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    According to Jewish custom. I'm not Jewish. I plan on being cremated. If the Jewish custom of the time were a mandate for all Christians, I'm violating it with my own preplanning. In fact, most of us would be. The traditional Jewish custom was to inter in a temporary location for about 2 years until the flesh had decayed completely off the bones. The bones would then be placed in an ossuary (small box) and interred. I can't think of a single Christian who has such burial plans.
    I'm assuming you meant "I could never allow...". It is not our bodies that are in the image and likeness of God. If that were so, God needs to get the the gym, and fast. No, it is our spiritual nature that makes us in the image and likeness of God.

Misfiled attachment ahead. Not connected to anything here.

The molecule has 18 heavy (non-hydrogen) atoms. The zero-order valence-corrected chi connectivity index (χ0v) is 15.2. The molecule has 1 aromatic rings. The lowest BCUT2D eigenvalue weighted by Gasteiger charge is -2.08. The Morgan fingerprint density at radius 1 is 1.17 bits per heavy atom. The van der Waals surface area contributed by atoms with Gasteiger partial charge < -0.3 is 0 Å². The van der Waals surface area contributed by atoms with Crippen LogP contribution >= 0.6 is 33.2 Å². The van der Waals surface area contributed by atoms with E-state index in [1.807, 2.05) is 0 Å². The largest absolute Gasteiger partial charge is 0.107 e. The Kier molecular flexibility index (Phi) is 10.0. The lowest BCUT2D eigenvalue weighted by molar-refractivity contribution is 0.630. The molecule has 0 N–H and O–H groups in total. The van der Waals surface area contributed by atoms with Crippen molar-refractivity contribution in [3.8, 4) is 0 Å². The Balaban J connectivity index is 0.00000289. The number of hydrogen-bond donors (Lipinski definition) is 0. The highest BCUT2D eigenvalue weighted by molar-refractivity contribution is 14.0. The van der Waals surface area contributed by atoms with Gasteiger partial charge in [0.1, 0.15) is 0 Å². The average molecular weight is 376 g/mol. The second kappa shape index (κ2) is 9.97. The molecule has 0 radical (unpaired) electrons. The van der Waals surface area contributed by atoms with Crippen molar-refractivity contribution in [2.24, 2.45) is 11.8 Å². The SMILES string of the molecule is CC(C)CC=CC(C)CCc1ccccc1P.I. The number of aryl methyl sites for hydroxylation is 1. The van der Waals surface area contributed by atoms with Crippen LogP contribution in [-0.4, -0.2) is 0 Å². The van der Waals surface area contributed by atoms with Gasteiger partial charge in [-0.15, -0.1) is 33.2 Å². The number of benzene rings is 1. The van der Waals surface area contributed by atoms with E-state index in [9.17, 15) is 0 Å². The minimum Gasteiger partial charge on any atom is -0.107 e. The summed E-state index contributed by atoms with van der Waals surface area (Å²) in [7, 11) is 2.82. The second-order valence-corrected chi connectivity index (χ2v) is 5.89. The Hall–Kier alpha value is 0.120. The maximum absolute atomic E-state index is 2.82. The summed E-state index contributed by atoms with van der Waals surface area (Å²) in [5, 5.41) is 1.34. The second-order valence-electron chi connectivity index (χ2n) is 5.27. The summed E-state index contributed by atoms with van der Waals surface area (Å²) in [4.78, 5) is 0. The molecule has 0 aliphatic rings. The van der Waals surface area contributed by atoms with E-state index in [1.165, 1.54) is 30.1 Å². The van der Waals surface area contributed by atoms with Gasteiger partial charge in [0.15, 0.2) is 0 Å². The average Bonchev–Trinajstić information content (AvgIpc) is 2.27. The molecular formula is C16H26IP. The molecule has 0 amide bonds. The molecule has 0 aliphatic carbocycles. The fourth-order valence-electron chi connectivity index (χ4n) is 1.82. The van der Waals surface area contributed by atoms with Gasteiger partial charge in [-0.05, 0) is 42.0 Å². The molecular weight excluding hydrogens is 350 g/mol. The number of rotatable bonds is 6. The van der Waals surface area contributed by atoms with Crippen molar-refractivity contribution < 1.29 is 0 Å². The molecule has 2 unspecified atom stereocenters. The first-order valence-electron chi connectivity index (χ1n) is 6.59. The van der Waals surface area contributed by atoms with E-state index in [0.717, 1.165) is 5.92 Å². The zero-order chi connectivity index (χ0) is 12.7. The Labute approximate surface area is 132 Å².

19. church mouse guy

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    John, thanks for catching my error.

    It is a sad world. Satan has told man that he will not die and so man has believed that he will come back to life in another form--human or animal.

    It was pointed out to me by a friend that at Armaggeddon the birds of prey will be called to feast on the bodies of those slain by the Word of God so we have a preview in Tibet of the fate of the heathen. It is denigrating to suffer such a fate if it can be avoided.
     
  20. Johnv

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    CMG, I wasn't defending the false belief in reincarnation at all. I was just making a case for "what does it matter" in regards to our dead bodies? It matters not a tittle.

    BTW, Satan wasn't referring to reincarnation. Satan was literally referring to never dying. While reincarnation is obviously contrary to scripture, I don't think we should credit something to Satan something that wasn't so intended.... because you know darn well he'll gladly take the credit.